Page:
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Is there a systematic method for identifying the CD equivalent(s) of a vinyl record recording. For example, is there a catalogue that will not only give me information about Decca LXT 6110 but will also tell me whether there is a CD release of the same record. A next-best option would be to identify (perhaps one or more) CDs that contain the same recordings.

To explain the context ... the people in my family grew up listening to recordings on a large number of now-damaged vinyl records, and the particular recordings are either of sentimental interest or especially liked because of their familiarity. In this question, I'm not interested in the various options relating to digitizing old vinyl records.

Note: This question has been heavily edited in light of some of the questions asked in the comments, for example by @xhienne. So it might seem that a commentator is off-topic, but that's almost certainly incorrect.

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    If Discogs doesn't list a CD version it's quite possible that recording never made it onto CD.
    – PiedPiper
    Apr 11 at 14:56
  • This might be a CD re-release of the Serenade. You'd have to listen to it to be sure. There's probably no systematic way of finding that information
    – PiedPiper
    Apr 11 at 15:12
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    You may be mixing up records and recordings. A vinyl record (release) is made of several recordings (tracks). This record especially (Decca LXT 6110) seems to be made of two different recordings, one on each side. So, what are you looking for exactly? The exact CD release of this LP? Or one or both recordings on CD, possibly on two different CDs (compilation for example)?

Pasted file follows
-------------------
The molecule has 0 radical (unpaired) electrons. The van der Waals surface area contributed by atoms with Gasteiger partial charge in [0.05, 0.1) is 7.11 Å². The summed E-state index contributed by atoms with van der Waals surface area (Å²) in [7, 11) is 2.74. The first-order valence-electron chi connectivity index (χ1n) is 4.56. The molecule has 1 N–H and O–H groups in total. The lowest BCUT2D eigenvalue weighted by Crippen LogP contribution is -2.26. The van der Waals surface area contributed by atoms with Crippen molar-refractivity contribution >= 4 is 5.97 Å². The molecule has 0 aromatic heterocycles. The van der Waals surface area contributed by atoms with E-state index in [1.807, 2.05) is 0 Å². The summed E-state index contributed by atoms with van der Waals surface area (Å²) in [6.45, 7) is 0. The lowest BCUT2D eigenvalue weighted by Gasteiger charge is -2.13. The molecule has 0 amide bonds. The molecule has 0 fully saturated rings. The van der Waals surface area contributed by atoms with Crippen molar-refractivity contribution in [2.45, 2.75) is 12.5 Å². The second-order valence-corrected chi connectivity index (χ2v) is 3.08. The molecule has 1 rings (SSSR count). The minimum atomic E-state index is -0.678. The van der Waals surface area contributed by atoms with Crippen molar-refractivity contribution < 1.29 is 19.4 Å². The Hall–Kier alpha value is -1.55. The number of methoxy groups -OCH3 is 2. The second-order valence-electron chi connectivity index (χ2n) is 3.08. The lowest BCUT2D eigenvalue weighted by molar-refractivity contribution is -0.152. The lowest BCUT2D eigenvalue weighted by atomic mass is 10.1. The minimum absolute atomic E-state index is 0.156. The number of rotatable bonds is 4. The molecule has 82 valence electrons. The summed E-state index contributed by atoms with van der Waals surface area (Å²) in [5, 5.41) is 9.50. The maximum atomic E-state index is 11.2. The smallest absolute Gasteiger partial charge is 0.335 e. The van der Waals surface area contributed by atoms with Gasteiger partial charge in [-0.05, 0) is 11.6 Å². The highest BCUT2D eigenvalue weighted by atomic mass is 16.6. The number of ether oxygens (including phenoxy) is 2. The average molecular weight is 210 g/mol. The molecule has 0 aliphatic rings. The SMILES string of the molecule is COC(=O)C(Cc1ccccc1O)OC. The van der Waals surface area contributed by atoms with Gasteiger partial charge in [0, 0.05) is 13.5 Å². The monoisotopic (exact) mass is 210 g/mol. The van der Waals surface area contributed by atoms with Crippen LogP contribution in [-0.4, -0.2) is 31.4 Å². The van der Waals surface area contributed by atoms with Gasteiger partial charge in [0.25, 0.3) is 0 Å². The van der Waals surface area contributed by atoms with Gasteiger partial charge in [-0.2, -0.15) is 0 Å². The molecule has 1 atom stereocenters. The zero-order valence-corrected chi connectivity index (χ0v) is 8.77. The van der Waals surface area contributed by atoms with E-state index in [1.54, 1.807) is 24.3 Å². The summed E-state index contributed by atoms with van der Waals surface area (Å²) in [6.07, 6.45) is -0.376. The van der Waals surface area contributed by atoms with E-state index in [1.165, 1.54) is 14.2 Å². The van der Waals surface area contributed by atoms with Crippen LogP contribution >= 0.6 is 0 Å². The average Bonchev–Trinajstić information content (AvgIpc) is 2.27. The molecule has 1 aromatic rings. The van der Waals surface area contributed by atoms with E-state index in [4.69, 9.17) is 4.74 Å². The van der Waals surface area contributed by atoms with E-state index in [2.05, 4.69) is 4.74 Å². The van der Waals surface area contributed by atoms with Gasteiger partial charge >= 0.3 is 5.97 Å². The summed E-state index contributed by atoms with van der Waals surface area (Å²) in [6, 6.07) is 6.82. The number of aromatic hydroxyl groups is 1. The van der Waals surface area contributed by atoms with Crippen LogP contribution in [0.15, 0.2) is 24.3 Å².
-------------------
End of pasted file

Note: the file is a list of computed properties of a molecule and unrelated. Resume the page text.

– xhienne
    Apr 11 at 18:17
  • @PiedPiper Perhaps because of the particular searches I have made, I had not realised that Discogs even lists CDs!
    – user02814
    Apr 12 at 1:25
  • @xhienne Thanks for the remarks. I have emended the question to try to avoid the ambiguities you noted.
    – user02814
    Apr 12 at 1:26
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There's no systematic way to find out which vinyl recordings were re-released on CD, but it's often possible to find out with a bit of detective work.

Taking the example from the question, the LP has two works by Benjamin Britten conducting the London Symphony Orchestra and was released by Decca in 1964, so it's likely that all of it was recorded in the same series of sessions in 1963-1964. The two works probably ended up on two different master tapes. Since the soloist on the Serenade is Peter Pears, Britten's partner and dedicatee of the piece, it's probable that this was intended to be the 'definitive' version.
With the advent of the CD in the 1980s record companies starting producing new all digital recordings of works in their catalogs for their expensive new releases and re-releasing older recordings on their 'budget' CD, often in other combinations and often compilations. Those are the places to look for re-releases of older recordings. In general, if a recording has the same conductor, orchestra, soloists, producer and recording (not release) date and a similar running time, it's most likely a re-release. Decca – 417 153-2 DH is probably one example of a CD re-release of the Serenade coupled with two other Britten works.. The second piece from the original LP "The Young Person's Guide to the Orchestra" might have been re-released somewhere else. These older recordings also often turn up on streaming sevices, or as digital downkloads.

In rare cases a record company will get all participants back into the studio at a much later date, to re-record a piece using the newest technology, but they couldn't have for these recordings: Britten died in 1976. One example is Glenn Gould who recorded Bach's Goldberg Variations in 1955 and again digitally in 1981. Nikolaus Harnoncourt recorded Bach's Brandenburg Concertos with the Concentus Musicus Wien in 1964 and again digitally in 1981. Collectors still prefer the older recordings in each case.

Recordings that the record companies didn't find 'good enough', often disappeared into their archives and never made it onto CD.

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